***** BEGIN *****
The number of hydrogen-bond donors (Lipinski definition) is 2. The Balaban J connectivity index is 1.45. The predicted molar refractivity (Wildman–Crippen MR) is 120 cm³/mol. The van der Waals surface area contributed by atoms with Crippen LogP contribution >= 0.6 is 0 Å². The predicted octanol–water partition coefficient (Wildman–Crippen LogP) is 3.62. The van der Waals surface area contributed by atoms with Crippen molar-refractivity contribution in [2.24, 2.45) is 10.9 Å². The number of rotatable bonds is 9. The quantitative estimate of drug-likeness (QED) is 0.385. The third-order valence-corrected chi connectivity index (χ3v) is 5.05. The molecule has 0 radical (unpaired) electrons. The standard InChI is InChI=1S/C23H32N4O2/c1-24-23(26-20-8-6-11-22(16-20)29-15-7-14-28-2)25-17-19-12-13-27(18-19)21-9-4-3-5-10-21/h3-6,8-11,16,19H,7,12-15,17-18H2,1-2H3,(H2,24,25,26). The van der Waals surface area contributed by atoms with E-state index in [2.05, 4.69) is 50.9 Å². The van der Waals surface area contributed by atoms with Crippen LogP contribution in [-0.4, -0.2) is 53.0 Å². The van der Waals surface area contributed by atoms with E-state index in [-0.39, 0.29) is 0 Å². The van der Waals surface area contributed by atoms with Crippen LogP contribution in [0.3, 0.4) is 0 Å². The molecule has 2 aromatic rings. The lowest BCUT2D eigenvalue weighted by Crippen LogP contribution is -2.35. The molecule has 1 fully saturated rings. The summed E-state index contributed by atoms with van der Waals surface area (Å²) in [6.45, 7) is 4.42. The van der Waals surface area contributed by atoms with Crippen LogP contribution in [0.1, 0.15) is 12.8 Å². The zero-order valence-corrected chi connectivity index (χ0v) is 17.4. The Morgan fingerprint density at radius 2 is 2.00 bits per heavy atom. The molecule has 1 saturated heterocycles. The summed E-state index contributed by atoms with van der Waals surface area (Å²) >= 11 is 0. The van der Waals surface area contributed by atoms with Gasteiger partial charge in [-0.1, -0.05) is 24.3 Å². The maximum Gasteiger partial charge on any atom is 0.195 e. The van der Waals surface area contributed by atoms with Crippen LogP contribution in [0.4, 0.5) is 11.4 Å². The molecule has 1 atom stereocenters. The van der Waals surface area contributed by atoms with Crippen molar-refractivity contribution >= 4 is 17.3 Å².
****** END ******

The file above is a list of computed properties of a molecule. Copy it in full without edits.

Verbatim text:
The number of hydrogen-bond donors (Lipinski definition) is 2. The Balaban J connectivity index is 1.45. The predicted molar refractivity (Wildman–Crippen MR) is 120 cm³/mol. The van der Waals surface area contributed by atoms with Crippen LogP contribution >= 0.6 is 0 Å². The predicted octanol–water partition coefficient (Wildman–Crippen LogP) is 3.62. The van der Waals surface area contributed by atoms with Crippen molar-refractivity contribution in [2.24, 2.45) is 10.9 Å². The number of rotatable bonds is 9. The quantitative estimate of drug-likeness (QED) is 0.385. The third-order valence-corrected chi connectivity index (χ3v) is 5.05. The molecule has 0 radical (unpaired) electrons. The standard InChI is InChI=1S/C23H32N4O2/c1-24-23(26-20-8-6-11-22(16-20)29-15-7-14-28-2)25-17-19-12-13-27(18-19)21-9-4-3-5-10-21/h3-6,8-11,16,19H,7,12-15,17-18H2,1-2H3,(H2,24,25,26). The van der Waals surface area contributed by atoms with E-state index in [2.05, 4.69) is 50.9 Å². The van der Waals surface area contributed by atoms with Crippen LogP contribution in [-0.4, -0.2) is 53.0 Å². The van der Waals surface area contributed by atoms with E-state index in [-0.39, 0.29) is 0 Å². The van der Waals surface area contributed by atoms with Crippen LogP contribution in [0.3, 0.4) is 0 Å². The molecule has 2 aromatic rings. The lowest BCUT2D eigenvalue weighted by Crippen LogP contribution is -2.35. The molecule has 1 fully saturated rings. The summed E-state index contributed by atoms with van der Waals surface area (Å²) in [6.45, 7) is 4.42. The van der Waals surface area contributed by atoms with Crippen LogP contribution in [0.1, 0.15) is 12.8 Å². The zero-order valence-corrected chi connectivity index (χ0v) is 17.4. The Morgan fingerprint density at radius 2 is 2.00 bits per heavy atom. The molecule has 1 saturated heterocycles. The summed E-state index contributed by atoms with van der Waals surface area (Å²) >= 11 is 0. The van der Waals surface area contributed by atoms with Gasteiger partial charge in [-0.1, -0.05) is 24.3 Å². The maximum Gasteiger partial charge on any atom is 0.195 e. The van der Waals surface area contributed by atoms with Crippen LogP contribution in [0.4, 0.5) is 11.4 Å². The molecule has 1 atom stereocenters. The van der Waals surface area contributed by atoms with Crippen molar-refractivity contribution >= 4 is 17.3 Å².